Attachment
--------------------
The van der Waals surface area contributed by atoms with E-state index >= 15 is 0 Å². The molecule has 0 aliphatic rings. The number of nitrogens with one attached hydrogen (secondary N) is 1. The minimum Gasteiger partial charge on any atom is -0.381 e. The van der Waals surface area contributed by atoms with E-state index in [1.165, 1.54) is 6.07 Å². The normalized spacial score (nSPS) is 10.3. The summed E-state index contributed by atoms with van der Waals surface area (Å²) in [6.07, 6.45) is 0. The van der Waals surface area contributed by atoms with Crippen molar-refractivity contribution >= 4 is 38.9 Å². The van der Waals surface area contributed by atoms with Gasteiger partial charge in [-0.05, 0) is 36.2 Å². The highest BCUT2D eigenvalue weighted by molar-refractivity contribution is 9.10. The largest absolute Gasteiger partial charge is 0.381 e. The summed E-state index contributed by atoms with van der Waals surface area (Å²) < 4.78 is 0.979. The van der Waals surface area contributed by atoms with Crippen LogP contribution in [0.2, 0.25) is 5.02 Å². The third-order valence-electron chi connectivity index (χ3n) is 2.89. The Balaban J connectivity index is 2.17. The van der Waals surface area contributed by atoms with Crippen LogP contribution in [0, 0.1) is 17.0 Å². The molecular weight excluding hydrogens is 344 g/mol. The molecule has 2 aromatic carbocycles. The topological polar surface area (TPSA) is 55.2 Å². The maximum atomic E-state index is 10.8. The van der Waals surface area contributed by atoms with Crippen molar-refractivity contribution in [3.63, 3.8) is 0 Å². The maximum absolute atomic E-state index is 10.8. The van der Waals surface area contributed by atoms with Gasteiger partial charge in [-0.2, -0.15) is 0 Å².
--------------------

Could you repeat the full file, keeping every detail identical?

The van der Waals surface area contributed by atoms with E-state index >= 15 is 0 Å². The molecule has 0 aliphatic rings. The number of nitrogens with one attached hydrogen (secondary N) is 1. The minimum Gasteiger partial charge on any atom is -0.381 e. The van der Waals surface area contributed by atoms with E-state index in [1.165, 1.54) is 6.07 Å². The normalized spacial score (nSPS) is 10.3. The summed E-state index contributed by atoms with van der Waals surface area (Å²) in [6.07, 6.45) is 0. The van der Waals surface area contributed by atoms with Crippen molar-refractivity contribution >= 4 is 38.9 Å². The van der Waals surface area contributed by atoms with Gasteiger partial charge in [-0.05, 0) is 36.2 Å². The highest BCUT2D eigenvalue weighted by molar-refractivity contribution is 9.10. The largest absolute Gasteiger partial charge is 0.381 e. The summed E-state index contributed by atoms with van der Waals surface area (Å²) < 4.78 is 0.979. The van der Waals surface area contributed by atoms with Crippen LogP contribution in [0.2, 0.25) is 5.02 Å². The third-order valence-electron chi connectivity index (χ3n) is 2.89. The Balaban J connectivity index is 2.17. The van der Waals surface area contributed by atoms with Crippen LogP contribution in [0, 0.1) is 17.0 Å². The molecular weight excluding hydrogens is 344 g/mol. The molecule has 2 aromatic carbocycles. The topological polar surface area (TPSA) is 55.2 Å². The maximum atomic E-state index is 10.8. The van der Waals surface area contributed by atoms with Crippen molar-refractivity contribution in [3.63, 3.8) is 0 Å². The maximum absolute atomic E-state index is 10.8. The van der Waals surface area contributed by atoms with Gasteiger partial charge in [-0.2, -0.15) is 0 Å².